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page 3, NEWS SPARHC is for the Students



SPORTS, page 7 Football recruits coming in waves JANUARY 8, 2011

“Be The Change” - Trainer Takes on 1000 in 2011 By Kelly Kuebler Staff Writer Here we are into the second month of 2011 and most of us have either, given up or forgotten our new year’s resolutions. Maybe you never had any to begin with, which sometimes seems to be the easier route. But it’s a new year why not try something new for a change? Maybe try volunteering a few hours to Habitat for Humanity or The Humane Society or finally learn how to sew? Why stop at a few things? New experiences are addicting. Why not try out, say, 1,000 new things in 2011? Which is exactly what Jesse Brisendine, a personal trainer and life coach from Santa Barbara, California is doing. Brisendine decided to take on this challenge, not only because it would be fun but it would inspire others to do the same. With almost 2,300 followers on Facebook and Twitter

in the one month that the project has been up and running, he’s definitely getting people’s attention. “My ultimate hope is that people hear about it and get inspired to live better lives,” says Brisendine. “I am excited to read all of the stories people have sent into me talking about what following me has meant/done for them.” Thus far, the response has been overwhelming, according to his Facebook page, several people have decided to apply Brisendine’s ideas to their own lives. “I have always wanted to help people. That is what I do for work; it is my calling in life.” However, helping others is only half the reasoning behind the challenge. In 2009, Brisendine was living the ideal life; he was in an amazing relationship, expand-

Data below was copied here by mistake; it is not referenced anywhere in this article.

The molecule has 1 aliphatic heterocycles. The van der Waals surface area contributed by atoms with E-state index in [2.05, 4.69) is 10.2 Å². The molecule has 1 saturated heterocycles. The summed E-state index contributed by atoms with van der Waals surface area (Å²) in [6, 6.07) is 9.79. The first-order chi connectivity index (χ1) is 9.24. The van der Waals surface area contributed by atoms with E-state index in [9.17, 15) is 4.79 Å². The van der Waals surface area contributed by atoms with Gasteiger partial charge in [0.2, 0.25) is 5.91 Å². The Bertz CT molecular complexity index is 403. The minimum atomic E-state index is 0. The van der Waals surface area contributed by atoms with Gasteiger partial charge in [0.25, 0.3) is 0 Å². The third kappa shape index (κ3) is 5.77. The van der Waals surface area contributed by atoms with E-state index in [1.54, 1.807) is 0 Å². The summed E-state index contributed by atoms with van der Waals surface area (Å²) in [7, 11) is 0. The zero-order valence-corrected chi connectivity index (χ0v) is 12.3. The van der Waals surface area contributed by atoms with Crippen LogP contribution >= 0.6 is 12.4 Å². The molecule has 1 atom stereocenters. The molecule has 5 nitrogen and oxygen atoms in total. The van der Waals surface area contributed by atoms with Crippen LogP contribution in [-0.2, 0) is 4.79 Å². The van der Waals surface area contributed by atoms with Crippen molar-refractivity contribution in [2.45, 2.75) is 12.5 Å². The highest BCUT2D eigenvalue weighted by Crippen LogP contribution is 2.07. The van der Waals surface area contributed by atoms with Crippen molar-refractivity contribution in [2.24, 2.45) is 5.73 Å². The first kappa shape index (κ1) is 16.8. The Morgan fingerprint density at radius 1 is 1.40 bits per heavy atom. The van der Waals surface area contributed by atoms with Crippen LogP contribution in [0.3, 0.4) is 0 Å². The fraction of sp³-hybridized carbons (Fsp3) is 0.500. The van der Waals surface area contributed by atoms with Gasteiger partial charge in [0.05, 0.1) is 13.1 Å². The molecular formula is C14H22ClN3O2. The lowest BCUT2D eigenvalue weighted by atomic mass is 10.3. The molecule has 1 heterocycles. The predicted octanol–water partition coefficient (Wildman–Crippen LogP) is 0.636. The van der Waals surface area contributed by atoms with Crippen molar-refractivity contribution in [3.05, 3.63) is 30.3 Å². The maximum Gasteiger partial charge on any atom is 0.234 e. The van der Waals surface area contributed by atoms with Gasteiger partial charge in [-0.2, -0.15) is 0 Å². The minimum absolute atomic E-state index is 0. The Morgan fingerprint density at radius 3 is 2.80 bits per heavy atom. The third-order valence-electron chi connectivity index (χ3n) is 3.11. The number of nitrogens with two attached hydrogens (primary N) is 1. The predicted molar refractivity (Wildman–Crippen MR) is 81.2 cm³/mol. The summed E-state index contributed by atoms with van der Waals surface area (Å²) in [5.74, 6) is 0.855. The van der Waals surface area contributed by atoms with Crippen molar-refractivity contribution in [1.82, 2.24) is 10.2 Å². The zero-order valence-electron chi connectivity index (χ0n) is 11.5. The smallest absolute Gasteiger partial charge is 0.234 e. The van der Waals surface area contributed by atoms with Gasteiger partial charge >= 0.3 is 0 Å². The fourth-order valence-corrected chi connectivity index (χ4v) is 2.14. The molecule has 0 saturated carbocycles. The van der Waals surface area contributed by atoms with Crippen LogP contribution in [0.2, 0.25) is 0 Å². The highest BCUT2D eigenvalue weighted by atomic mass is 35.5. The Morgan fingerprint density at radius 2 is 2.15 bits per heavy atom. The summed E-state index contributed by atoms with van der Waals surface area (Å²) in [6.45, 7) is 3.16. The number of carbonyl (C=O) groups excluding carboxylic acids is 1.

ing his business and was surrounded by wonderful friends and family. He was on top of the world, until June

15, 2009 when a close friend committed suicide. “Life changed for me after that. I struggled to relate with my close friends and I withdrew trying to heal and make sense of the world again,” Brisendine comments on the matter. Later that year his relationship fell apart, causing the struggle to be amplified. Finishing out the year on autopilot, he took a trip to Haiti in January 2010, right after the devastating earthquake. After returning from his trip, he came back refreshed and renewed. “I couldn’t wait to get back on track to regain the momentum and passion I had before my friend’s suicide in June.” A month later his father passed away at 59 due to natural causes, causing the struggle to reappear in his life. From that moment on he